Update 2/15/14 8:10 am: I really didn’t mean to publish this last night. So, in case you read it last night, it’s different because I went in an added the picture, related articles, and fixed a bunch, like a boatload, of grammatical and spelling errors. Don’t blog when you’re sleepy, kids.
There have been a couple of days in my life (two to be exact) where I have managed to do a 1/2 hour Jillian Michaels workout video, ran 3 miles, took the big kid to school on time, picked her up on time and still managed to get to my part-time job WEARING MAKEUP.
On both of these occasions, I thought that the folks at my part-time job would greet me with a standing ovation. Because that is exactly what I felt I deserved.
Of course, maybe because I work at a car dealership, no such ovation ever transpires. Sure I get big smiles when I walk in. But that’s because I arrive late in the day, and my very presence means their day is almost over.
I experience an overwhelming desire to grab salesmen by their shirt collar and pull their eyes up to my face and say, “that’s eyeliner, my friend. Before I arrived here, I literally stuck a pencil in my eye while small children swarmed my feet to get this look. Is a small round of applause too much to ask?” I haven’t done it yet.
So, when I see the AT&T commercial where some mom starts her day with a run, then lifts some ridiculous weights, then does the mommy thing all day, then FaceTimes the fam from Olympic skeleton practice, you can imagine how I feel. (If you’re thinking pride in the American spirit, you’re wrong.)
I think she’s a plant. Put there to make sure I know I’m a slacker.
My only consolation is the wood paneling behind her family in the FaceTime scene. “Aha! At least I have no wood panelling in my house!” I tell myself.
I research the lady to find her deep, dark secrets; to find out who her secret benefactor is and expose how she really only mommies one day a week.
Alas, she is Noelle Pikus-Pace and she’s more than legit. She’s had her leg destroyed by an errant bobsled in a freak accident and couldn’t compete in Torino. She came in a close 4th at the Vancouver Olympics and decided to retire without a medal.
In 2012, her heart was broken from a miscarriage. With the support of her husband she decided to return to the sport with the goal of a medal in the Olympics.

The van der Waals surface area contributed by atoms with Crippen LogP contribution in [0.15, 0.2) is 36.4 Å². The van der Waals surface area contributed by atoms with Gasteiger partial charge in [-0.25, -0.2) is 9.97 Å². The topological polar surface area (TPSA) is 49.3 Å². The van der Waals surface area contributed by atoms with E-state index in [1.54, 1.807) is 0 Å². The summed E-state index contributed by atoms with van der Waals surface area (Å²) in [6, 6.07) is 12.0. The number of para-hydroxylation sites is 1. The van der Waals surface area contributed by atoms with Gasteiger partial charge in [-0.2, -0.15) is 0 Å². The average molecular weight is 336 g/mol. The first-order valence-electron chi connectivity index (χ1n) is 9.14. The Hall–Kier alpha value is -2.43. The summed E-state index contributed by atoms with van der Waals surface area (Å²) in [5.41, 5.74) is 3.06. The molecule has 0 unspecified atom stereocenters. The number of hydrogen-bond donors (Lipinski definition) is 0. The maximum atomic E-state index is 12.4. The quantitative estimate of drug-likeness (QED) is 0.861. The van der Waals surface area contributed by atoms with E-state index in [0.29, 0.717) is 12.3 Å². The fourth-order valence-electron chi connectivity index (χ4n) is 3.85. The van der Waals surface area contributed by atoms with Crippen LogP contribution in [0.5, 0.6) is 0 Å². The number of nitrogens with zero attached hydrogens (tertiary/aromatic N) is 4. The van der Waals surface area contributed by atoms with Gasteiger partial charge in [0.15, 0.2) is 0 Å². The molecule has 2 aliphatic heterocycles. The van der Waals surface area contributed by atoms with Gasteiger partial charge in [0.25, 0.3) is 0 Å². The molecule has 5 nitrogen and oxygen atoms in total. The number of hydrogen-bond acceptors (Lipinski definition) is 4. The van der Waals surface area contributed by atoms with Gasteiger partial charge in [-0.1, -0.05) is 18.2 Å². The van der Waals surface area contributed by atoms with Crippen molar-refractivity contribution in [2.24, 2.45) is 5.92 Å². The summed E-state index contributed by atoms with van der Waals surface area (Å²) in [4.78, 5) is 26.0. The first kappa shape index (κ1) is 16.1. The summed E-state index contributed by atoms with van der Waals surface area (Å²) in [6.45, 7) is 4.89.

When I say support, I mean support. He even quit his job last year to bring their two young children around the world with her to qualifying events. He knew the guilt of being away from the kids so long wouldn’t let her be her best.
She won the silver at the Sochi Olympics Friday, and was so stinking happy she jumped a barrier to head into the crowd to hug her husband and kids.
Now I feel bad about the wood panelling. Maybe she likes it. I’m sure her silver medal will look fantastic hanging from it. (I personally would never remove the medal from my neck.)
She’s a perfect example of what happens when women set a “selfish” goal. I mean, what a horrible mother. All that time practicing and what do her children have to show for it? Travels around the world? Watching a woman inspire a host of people to try to realize their dreams? Seeing the woman they love most in the world realize her lifelong dream?
I bet those poor kids haven’t done one activity from Pinterest this year. It’s sad, really.
Sarcasm aside, my point is that women who set goals for themselves do it for a lot of crazy reasons. In Pikus-Pace’s case, she wanted to heal. But the benefits of achieving the goal spread far past that.
Her family sacrificed for her. In exchange they get a WHOLE Noelle Pikus-Pace for a mom; an Olympic medal-winner. And all the perks that go with it. Like when Mom tells the world “We came, we conquered, we did it;” and you know you’re part of the “we.”
I’ve set some pretty selfish goals this year. No, I’m not going to be an Olympic star or even win any prizes. Just having registered for these events demonstrates a courage I didn’t realize I had. Completing them will feel ridiculously good, I’m sure.
So I’m going to forgive Noelle Picus-Pace for making me feel like a slacker. Instead, when I start my 15-week half-marathon training next week and want to bail on a run or slack a little, I’ll think twice about it. Because I deserve better than that.